This piece has also been published over on Medium in The Junction.
It’s hard looking after a toddler. Anyone could tell you that. They’re so quick sometimes. And persistent too. At any given moment in time, there could be a toddler wandering into danger or mischief, unbeknownst to their parent or guardian. It’s ever so common, you know.
On a sunny Tuesday in 2017, one particular toddler was feeling particularly curious. She had just finished chewing a rather large piece of fluff she had found on the floor and was looking for a cupboard to open or a handle to grab. Her mother, exhausted, was having a quick coffee and a sit down.
The toddler looked around the room, scanning for something interesting or bright to investigate but her gaze finally rested on the crack in the slightly open door ahead. She crawled quickly under the table and towards the door with a grin and chirruped gleefully to herself.
She pushed open the adjacent door to a darkened room, lit only by three computer screens resting on top of a table. Crawling quickly forwards she soon reached the chair in front of the computer.
The toddler gazed with interest at each screen, in turn. She could see images of people on each one, going about their daily business. She had no idea where they were of course, but she was interested in watching them nonetheless.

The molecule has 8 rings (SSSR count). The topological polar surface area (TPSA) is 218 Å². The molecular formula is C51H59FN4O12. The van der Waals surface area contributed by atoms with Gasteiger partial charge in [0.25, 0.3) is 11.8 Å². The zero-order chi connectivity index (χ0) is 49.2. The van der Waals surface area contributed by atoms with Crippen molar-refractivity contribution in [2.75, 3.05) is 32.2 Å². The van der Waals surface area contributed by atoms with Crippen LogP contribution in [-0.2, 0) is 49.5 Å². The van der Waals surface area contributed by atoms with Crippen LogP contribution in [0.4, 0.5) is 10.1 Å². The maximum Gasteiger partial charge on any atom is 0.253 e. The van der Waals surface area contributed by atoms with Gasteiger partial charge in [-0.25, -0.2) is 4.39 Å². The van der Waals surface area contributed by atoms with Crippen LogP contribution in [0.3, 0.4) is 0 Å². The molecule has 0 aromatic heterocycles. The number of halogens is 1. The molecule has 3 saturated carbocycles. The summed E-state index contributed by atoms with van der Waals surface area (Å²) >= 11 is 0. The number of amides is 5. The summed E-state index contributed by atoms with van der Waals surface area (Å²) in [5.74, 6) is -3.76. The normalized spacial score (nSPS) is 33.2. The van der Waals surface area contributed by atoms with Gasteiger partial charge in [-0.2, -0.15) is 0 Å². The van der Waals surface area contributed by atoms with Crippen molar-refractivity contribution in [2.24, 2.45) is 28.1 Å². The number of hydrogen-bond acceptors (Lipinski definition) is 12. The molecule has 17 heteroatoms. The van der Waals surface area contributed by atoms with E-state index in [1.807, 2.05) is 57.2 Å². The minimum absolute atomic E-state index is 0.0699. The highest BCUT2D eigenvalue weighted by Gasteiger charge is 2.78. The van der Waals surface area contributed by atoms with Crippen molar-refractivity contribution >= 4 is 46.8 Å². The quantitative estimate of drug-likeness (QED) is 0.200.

She clapped her hands for a moment and looked around the room for any other items of interest. Nothing caught her gaze so she decided to pull herself up using the chair in front of the computer desk.
Standing at the desk, holding on to the chair she spied a keyboard with large buttons. With a gleeful squeal she began to whack the keys with the palm of her right hand. The monitors in front of her flashed red each time and she continued to bash rhythmically on the large buttons, excited at the lights and the noises.
Suddenly the door to the room burst open, startling the toddler. She turned towards the noise and fell with a bump onto her bottom and began to wail. Her mother quickly scooped her up and cuddled her to her chest.
“It’s OK, Penelope. Shhhhh.”
The little girl’s cries began to subside. Her mother’s eyes widened as she looked over her daughter’s shoulder at the computer screens.
“Shit! What have you done, baby?”
Penelope looked at her mother for a moment with a wrinkled brow and large tears still forming in her blue eyes.
Such an innocent, little face.
Her mother stared wildly at the computer screens in horror. She was powerless now to stop it. Terror attacks, the rise of a few dictators, a couple of natural disasters, wars, diseases, human rights breaches and a couple of ethnic cleansings.
Jesus. Penelope had just tapped out a decade’s worth of the bad stuff in a few minutes.
A phone in the corner of the office started to ring. The woman took a deep breath. She knew it was a call from upstairs. She’d have to explain what had happened. Hopefully they would let her keep the job. She needed the money. The people down there would just have to deal with it. The good stuff would balance it all out in the end.
They’d just have to get through a few bad years first.